Skimming through the book, I expected to find bios that look great at first glance but are actually far less informative, less thorough, than one might wish for. I’ve certainly seen plenty of books of this sort, on a wide range of topics, which look great on first glance, but when you get into actually reading them, you realize they say so little about each individual thing – lords, clans, events, port towns, individual merchants – as to be essentially worthless for learning anything about those individual things. Many of the older Taiyô Bessatsu (“The Sun” Special Edition), sadly, seem to be of this sort.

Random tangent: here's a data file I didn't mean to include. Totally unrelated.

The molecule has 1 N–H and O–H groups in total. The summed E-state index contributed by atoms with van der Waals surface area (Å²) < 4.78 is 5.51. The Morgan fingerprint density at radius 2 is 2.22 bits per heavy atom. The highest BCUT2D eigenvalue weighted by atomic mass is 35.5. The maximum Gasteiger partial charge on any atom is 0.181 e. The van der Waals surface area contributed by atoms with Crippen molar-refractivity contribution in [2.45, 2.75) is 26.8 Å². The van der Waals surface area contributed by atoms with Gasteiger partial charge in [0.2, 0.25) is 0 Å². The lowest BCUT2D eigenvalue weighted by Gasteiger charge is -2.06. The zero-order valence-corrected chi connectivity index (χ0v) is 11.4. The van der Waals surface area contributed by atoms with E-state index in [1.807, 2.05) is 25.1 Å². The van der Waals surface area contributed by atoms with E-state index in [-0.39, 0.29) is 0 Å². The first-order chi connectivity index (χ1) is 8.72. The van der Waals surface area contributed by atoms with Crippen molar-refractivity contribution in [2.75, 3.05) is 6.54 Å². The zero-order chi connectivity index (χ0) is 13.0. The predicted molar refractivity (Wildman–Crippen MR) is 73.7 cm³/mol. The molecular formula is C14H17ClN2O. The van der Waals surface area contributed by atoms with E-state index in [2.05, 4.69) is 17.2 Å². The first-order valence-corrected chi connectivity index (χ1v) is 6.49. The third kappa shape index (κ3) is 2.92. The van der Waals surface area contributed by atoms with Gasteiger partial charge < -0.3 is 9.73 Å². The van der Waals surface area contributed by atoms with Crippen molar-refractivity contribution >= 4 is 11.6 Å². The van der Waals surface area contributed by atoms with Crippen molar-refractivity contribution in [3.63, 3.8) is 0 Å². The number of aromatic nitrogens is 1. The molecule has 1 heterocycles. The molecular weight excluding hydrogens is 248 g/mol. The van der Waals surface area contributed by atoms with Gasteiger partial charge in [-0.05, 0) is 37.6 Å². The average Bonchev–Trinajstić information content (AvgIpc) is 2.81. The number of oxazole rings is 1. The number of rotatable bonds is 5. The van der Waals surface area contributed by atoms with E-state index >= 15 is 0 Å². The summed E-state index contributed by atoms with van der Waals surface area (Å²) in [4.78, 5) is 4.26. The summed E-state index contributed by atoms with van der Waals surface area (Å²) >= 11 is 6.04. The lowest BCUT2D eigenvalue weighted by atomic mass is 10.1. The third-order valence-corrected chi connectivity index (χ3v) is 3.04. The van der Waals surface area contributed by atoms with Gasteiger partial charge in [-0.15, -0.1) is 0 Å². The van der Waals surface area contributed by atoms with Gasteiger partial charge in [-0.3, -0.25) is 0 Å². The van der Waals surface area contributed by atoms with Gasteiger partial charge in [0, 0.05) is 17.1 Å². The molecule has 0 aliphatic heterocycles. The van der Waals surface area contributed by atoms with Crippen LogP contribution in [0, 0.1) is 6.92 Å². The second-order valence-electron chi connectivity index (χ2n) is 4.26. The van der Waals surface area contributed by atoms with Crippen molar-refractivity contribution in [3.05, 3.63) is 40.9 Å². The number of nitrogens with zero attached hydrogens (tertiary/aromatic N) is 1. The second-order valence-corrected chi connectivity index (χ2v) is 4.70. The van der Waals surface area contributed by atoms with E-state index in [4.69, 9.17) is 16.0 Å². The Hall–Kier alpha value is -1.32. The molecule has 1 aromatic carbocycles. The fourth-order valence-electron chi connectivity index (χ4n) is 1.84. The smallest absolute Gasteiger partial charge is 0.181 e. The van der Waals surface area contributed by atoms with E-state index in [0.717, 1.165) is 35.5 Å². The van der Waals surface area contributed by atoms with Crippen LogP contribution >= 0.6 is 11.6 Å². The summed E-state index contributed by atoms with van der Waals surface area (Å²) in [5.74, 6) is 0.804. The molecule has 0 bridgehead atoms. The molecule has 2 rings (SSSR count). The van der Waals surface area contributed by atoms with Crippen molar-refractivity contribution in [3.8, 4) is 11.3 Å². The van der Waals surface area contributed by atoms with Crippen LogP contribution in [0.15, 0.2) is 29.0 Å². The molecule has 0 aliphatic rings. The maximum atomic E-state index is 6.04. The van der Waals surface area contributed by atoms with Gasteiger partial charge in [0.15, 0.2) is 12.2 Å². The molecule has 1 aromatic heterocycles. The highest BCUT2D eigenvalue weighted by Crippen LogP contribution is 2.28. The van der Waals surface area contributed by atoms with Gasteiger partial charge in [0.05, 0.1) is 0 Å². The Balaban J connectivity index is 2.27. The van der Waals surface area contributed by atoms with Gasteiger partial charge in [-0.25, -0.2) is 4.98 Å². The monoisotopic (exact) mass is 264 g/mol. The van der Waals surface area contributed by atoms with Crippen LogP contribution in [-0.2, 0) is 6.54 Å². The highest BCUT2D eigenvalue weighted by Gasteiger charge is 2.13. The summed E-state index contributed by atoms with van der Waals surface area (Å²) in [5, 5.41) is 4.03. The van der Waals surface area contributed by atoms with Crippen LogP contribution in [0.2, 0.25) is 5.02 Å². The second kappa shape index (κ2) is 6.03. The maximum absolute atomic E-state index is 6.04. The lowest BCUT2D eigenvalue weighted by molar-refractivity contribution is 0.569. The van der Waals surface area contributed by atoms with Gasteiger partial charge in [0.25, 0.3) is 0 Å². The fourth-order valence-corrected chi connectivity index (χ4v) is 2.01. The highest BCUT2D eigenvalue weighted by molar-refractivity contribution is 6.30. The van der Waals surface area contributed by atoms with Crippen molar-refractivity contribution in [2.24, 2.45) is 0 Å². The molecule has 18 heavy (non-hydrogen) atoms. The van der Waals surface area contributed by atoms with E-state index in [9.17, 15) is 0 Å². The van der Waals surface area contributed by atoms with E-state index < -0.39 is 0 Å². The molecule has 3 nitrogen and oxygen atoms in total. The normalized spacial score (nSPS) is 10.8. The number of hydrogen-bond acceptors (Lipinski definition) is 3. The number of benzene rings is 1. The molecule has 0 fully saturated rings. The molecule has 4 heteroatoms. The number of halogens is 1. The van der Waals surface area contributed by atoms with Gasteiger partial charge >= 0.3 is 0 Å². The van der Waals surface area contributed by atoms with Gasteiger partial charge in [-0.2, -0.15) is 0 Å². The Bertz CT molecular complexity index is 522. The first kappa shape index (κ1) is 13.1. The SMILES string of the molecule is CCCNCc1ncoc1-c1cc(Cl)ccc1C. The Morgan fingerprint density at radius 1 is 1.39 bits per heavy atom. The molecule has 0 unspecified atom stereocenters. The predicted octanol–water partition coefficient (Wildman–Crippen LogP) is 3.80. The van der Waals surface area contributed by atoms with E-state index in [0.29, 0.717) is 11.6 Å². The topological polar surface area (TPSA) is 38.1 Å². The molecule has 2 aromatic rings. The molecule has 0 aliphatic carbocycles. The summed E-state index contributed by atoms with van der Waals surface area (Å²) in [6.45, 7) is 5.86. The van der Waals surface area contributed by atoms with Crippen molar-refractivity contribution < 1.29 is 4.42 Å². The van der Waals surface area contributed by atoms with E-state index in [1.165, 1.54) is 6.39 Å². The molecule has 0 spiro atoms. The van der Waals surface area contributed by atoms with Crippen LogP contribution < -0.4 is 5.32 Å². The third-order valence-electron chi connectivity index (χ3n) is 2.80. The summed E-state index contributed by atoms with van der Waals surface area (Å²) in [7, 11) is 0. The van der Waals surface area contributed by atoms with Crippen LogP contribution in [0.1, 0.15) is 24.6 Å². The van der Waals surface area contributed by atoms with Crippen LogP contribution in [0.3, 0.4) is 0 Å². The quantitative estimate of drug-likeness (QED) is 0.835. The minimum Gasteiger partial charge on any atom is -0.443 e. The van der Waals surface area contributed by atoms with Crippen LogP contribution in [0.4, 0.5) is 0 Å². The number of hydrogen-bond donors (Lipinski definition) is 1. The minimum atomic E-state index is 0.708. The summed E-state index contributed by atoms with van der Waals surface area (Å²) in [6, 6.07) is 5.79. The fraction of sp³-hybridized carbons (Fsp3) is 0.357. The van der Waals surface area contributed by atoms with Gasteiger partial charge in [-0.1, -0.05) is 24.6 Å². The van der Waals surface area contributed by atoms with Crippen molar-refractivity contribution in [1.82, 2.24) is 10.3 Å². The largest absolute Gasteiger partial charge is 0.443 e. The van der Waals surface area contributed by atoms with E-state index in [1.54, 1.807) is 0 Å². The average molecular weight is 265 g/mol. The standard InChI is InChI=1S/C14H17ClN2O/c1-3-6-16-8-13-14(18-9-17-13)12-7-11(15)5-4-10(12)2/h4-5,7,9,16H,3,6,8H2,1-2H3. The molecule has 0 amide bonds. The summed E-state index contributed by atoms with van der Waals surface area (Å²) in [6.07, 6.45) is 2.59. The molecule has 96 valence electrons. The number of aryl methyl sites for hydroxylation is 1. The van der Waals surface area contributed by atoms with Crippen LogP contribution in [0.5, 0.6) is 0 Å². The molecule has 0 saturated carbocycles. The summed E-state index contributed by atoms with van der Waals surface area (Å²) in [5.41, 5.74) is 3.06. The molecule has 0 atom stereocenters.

However, as one reads a bit more closely, Marks’ Japanese Woodblock Prints does not seem to be doing that. Sure, granted, one could write an entire book on Utamaro, Hokusai, or Hiroshige, and of course many people have. Marks’ book certainly cannot be said to be as thorough as any of those, nor as meticulous as Richard Lane’s work listing every known work by a given artist. But we don’t need Marks to do that, to be that, because we already have Lane. What Marks does here, what he provides here, are good, solid, biographies of a great many artists, including many who I imagine are given short shrift in most other publications – even three paragraphs on Chôkyûsai Eizan is three paragraphs more than I think I’ve ever seen elsewhere. And it’s not a light bio full of useless fluff – in these three paragraphs, Marks informs us of Eizan’s birth year, the name of his father, the neighborhoods he lived in, the artists he studied under, the year and age of his death, and the name of the temple where he is buried. Granted, we only get a brief bit on what types of works he produced, and his stylistic influences, but for me at least, this is actually better. Marks provides the kind of concrete biographical details that most art historical treatments, more focused on style, genre, and influences, would pass over. And, besides, even for a minor artist like Eizan, we’re given five full-color images of examples of his work, one of them a full-page illustration, giving us a sense at a glance of his style – we don’t need it described out in lengthy paragraphs. So, in this way, I do think that Marks’ book is a wealth of knowledge, a real deep, solid, source to consult for names and dates and the like, a true compendium of artists.